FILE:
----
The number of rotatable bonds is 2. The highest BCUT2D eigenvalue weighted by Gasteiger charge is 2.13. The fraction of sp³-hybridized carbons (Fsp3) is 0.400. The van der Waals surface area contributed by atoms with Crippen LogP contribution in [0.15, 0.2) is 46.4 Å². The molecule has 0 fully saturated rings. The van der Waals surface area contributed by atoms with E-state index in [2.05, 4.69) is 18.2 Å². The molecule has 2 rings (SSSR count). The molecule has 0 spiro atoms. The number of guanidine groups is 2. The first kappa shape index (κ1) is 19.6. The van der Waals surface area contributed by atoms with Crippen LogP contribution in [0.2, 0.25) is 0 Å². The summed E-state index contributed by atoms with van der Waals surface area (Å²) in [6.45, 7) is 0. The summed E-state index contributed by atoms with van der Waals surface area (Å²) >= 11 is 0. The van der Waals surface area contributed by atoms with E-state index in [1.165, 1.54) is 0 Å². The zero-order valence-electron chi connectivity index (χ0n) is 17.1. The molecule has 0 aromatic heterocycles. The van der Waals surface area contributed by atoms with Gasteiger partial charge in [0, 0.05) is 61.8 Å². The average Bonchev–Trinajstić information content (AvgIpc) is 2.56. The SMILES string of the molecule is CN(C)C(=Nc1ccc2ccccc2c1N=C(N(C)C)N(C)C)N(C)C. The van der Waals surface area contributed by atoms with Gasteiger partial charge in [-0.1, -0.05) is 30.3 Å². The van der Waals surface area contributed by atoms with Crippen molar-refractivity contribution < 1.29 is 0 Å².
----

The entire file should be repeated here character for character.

The number of rotatable bonds is 2. The highest BCUT2D eigenvalue weighted by Gasteiger charge is 2.13. The fraction of sp³-hybridized carbons (Fsp3) is 0.400. The van der Waals surface area contributed by atoms with Crippen LogP contribution in [0.15, 0.2) is 46.4 Å². The molecule has 0 fully saturated rings. The van der Waals surface area contributed by atoms with E-state index in [2.05, 4.69) is 18.2 Å². The molecule has 2 rings (SSSR count). The molecule has 0 spiro atoms. The number of guanidine groups is 2. The first kappa shape index (κ1) is 19.6. The van der Waals surface area contributed by atoms with Crippen LogP contribution in [0.2, 0.25) is 0 Å². The summed E-state index contributed by atoms with van der Waals surface area (Å²) in [6.45, 7) is 0. The summed E-state index contributed by atoms with van der Waals surface area (Å²) >= 11 is 0. The van der Waals surface area contributed by atoms with E-state index in [1.165, 1.54) is 0 Å². The zero-order valence-electron chi connectivity index (χ0n) is 17.1. The molecule has 0 aromatic heterocycles. The van der Waals surface area contributed by atoms with Gasteiger partial charge in [0, 0.05) is 61.8 Å². The average Bonchev–Trinajstić information content (AvgIpc) is 2.56. The SMILES string of the molecule is CN(C)C(=Nc1ccc2ccccc2c1N=C(N(C)C)N(C)C)N(C)C. The van der Waals surface area contributed by atoms with Gasteiger partial charge in [-0.1, -0.05) is 30.3 Å². The van der Waals surface area contributed by atoms with Crippen molar-refractivity contribution < 1.29 is 0 Å².